Wednesday, February 24, 2010Posted by Melissa (Avid Reader)
August: Osage County
by Tracy Letts
This play dives deep into the inner workings of the Weston family and revels in their dysfunction. The family has serious issues, pills, alcohol, adultery, weed, etc., but it also has heart.
The story and writing reminded me of Tennessee Williams' work, southern families full of conflict and pain. It also has a dose of comedy and the ability to laugh at the absurdity of their arguments at times.
I think this is a play that won't appeal to everyone. At times it was hard for me to identify with the characters because they all seem to view themselves as victims. But over all I thought it was well written and didn't shy away from dark topics.
The Bean Trees
by Barbara Kingsolver
A young woman, Taylor, leaves home and on her way out west she's given a baby. The book deals with Native American culture, child abuse, illegal immigration, adoption and more.
I have heard about this book for years and I think that by the time I finally read it my expectations were too high. I never felt connected to Taylor and I had a really hard time accepting the premise. If someone gives me a baby and then leaves, I'm not going to keep the baby. How do you even know that was their baby to give away? I couldn't suspend my skepticism and embrace the plot. I did enjoy Kingsolver's style of writing, but I would definitely recommend The Poisonwood Bible over this.
Is anyone a fan of this series? Should I try the sequel, Pigs in Heaven, or is it more of the same?
The Remains of the Day
by Kazuo Ishiguro
The story is told from the point-of-view of a British butler, Stevens, and takes place in post-war England. Stevens served Lord Darlington's household for decades until Darlington died. He now remains in the Darlington house and serves its new owner, an American. The story slowly unfolds as Stevens travels through the countryside to visit Darlington's former housekeeper, Miss Kenton. As he travels, Stevens reflects on the events in the past few decades, including his relationship with Miss Kenton and Lord Darlington.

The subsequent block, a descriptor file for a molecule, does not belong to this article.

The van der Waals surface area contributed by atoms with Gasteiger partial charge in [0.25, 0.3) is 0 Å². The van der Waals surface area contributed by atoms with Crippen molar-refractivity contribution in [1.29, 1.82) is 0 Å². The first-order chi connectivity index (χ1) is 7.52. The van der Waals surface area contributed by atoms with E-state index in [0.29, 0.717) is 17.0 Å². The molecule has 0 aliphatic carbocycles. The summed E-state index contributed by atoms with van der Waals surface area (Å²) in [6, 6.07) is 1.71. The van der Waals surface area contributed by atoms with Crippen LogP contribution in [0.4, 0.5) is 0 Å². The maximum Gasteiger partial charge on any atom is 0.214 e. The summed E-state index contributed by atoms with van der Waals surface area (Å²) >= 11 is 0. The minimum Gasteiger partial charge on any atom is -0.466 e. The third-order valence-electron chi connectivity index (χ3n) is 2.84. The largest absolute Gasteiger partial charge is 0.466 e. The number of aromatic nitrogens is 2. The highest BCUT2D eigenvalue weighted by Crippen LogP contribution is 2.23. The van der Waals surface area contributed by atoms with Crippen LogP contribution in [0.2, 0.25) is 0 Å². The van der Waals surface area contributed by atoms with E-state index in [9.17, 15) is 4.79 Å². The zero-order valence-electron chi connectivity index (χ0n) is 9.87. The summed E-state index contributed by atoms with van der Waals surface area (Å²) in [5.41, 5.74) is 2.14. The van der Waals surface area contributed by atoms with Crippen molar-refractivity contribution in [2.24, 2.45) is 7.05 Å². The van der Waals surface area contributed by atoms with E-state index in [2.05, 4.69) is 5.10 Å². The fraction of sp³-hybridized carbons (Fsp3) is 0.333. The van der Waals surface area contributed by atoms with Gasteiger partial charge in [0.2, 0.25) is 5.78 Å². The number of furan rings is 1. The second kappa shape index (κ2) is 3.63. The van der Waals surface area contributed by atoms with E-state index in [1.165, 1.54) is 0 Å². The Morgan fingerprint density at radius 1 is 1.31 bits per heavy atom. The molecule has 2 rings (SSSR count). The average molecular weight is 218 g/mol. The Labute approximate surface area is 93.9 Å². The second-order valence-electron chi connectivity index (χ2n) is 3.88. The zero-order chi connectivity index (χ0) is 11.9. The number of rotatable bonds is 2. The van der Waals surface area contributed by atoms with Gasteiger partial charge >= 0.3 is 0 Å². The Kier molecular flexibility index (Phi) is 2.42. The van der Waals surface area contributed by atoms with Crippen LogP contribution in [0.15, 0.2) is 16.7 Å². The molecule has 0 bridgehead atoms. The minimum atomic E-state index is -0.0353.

Although it sounds like a contradiction in terms, the subtlety of this book overwhelmed me. Ishiguro writes so beautifully. He unveils his characters slowly, giving them time to settle into the reader's mind before providing more insight into their thoughts. It's a simple plot, but the realizations Stevens faces about how he has spent his life are profound. I found myself thinking about the characters frequently after I'd put the book down. It has a heartbreaking simplicity and reminded me that stories don't need to rely on complicated plots when the characters are so well drawn.
Roald Dahl's Revolting Rhymes
by Roald Dahl
I love this collection of Dahl's retelling of fairy tales. The story of Goldie Locks is particularly great. I mean when you actually think about that story, what are we teaching kids by making her the heroine? Instead of the classic stories, Dahl gives each plot a twist that hits closer to home and skips the cheesy happy endings. They are delightful.
Who's Afraid of Virginia Woolf?
by Edward Albee
I read this just after seeing the 1966 film. It deals with two couples, the middle-aged Martha and George, and the young Nick and Honey. The older couple's twisted marriage is based on vicious banter and constant mind games. The younger couple seems sweet at first, but after a short time and a lot of alcohol the cracks in their foundation begin to appear.
The play takes place in one evening at George and Martha's home. It's a fascinating look at dysfunctional relationships. You have moments of compassion for each of the characters, but in the end realize they are each in a hell of their own making. Their selfish choices and desperate attacks on each other's psyche make it hard to truly sympathize with any of them.
Photo by moi.